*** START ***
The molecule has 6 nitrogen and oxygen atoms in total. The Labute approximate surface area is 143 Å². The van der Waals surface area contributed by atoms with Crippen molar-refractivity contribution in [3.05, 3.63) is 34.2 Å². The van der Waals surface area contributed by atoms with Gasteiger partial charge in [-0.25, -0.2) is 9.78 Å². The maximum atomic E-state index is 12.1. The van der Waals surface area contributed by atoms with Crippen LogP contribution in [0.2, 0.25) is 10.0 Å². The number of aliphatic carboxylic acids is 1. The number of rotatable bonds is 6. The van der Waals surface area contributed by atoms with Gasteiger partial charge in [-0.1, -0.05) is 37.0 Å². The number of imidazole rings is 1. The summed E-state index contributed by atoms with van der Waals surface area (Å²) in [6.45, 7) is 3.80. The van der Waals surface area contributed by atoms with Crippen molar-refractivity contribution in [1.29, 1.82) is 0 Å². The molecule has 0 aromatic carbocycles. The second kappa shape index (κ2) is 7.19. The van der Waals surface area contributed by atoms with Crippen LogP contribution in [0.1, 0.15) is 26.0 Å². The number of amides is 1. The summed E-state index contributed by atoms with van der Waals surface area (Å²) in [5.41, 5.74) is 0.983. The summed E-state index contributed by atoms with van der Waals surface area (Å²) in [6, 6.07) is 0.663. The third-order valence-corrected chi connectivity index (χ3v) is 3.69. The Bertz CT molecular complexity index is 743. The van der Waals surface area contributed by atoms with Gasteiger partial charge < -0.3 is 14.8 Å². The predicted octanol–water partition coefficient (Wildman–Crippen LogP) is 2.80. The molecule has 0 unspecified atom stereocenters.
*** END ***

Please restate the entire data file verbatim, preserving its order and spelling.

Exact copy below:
The molecule has 6 nitrogen and oxygen atoms in total. The Labute approximate surface area is 143 Å². The van der Waals surface area contributed by atoms with Crippen molar-refractivity contribution in [3.05, 3.63) is 34.2 Å². The van der Waals surface area contributed by atoms with Gasteiger partial charge in [-0.25, -0.2) is 9.78 Å². The maximum atomic E-state index is 12.1. The van der Waals surface area contributed by atoms with Crippen LogP contribution in [0.2, 0.25) is 10.0 Å². The number of aliphatic carboxylic acids is 1. The number of rotatable bonds is 6. The van der Waals surface area contributed by atoms with Gasteiger partial charge in [-0.1, -0.05) is 37.0 Å². The number of imidazole rings is 1. The summed E-state index contributed by atoms with van der Waals surface area (Å²) in [6.45, 7) is 3.80. The van der Waals surface area contributed by atoms with Crippen molar-refractivity contribution in [1.29, 1.82) is 0 Å². The molecule has 0 aromatic carbocycles. The second kappa shape index (κ2) is 7.19. The van der Waals surface area contributed by atoms with Crippen LogP contribution in [0.1, 0.15) is 26.0 Å². The number of amides is 1. The summed E-state index contributed by atoms with van der Waals surface area (Å²) in [5.41, 5.74) is 0.983. The summed E-state index contributed by atoms with van der Waals surface area (Å²) in [6, 6.07) is 0.663. The third-order valence-corrected chi connectivity index (χ3v) is 3.69. The Bertz CT molecular complexity index is 743. The van der Waals surface area contributed by atoms with Gasteiger partial charge < -0.3 is 14.8 Å². The predicted octanol–water partition coefficient (Wildman–Crippen LogP) is 2.80. The molecule has 0 unspecified atom stereocenters.